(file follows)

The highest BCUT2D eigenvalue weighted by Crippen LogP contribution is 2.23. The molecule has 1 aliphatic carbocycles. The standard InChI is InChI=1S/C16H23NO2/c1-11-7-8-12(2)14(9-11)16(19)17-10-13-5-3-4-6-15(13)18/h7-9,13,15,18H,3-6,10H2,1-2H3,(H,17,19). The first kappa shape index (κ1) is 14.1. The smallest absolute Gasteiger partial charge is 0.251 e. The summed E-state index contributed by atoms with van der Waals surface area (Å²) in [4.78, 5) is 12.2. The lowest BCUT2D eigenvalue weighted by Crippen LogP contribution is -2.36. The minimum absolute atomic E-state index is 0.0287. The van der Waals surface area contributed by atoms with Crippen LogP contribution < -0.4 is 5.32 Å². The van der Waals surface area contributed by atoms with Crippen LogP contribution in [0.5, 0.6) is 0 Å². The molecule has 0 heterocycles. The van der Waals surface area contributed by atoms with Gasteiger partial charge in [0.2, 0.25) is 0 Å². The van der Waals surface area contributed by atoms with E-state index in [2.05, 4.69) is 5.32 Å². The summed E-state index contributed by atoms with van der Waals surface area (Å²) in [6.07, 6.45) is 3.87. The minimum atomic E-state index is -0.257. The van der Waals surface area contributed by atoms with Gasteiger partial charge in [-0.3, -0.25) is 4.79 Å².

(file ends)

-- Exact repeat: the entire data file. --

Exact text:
The highest BCUT2D eigenvalue weighted by Crippen LogP contribution is 2.23. The molecule has 1 aliphatic carbocycles. The standard InChI is InChI=1S/C16H23NO2/c1-11-7-8-12(2)14(9-11)16(19)17-10-13-5-3-4-6-15(13)18/h7-9,13,15,18H,3-6,10H2,1-2H3,(H,17,19). The first kappa shape index (κ1) is 14.1. The smallest absolute Gasteiger partial charge is 0.251 e. The summed E-state index contributed by atoms with van der Waals surface area (Å²) in [4.78, 5) is 12.2. The lowest BCUT2D eigenvalue weighted by Crippen LogP contribution is -2.36. The minimum absolute atomic E-state index is 0.0287. The van der Waals surface area contributed by atoms with Crippen LogP contribution < -0.4 is 5.32 Å². The van der Waals surface area contributed by atoms with Crippen LogP contribution in [0.5, 0.6) is 0 Å². The molecule has 0 heterocycles. The van der Waals surface area contributed by atoms with Gasteiger partial charge in [0.2, 0.25) is 0 Å². The van der Waals surface area contributed by atoms with E-state index in [2.05, 4.69) is 5.32 Å². The summed E-state index contributed by atoms with van der Waals surface area (Å²) in [6.07, 6.45) is 3.87. The minimum atomic E-state index is -0.257. The van der Waals surface area contributed by atoms with Gasteiger partial charge in [-0.3, -0.25) is 4.79 Å².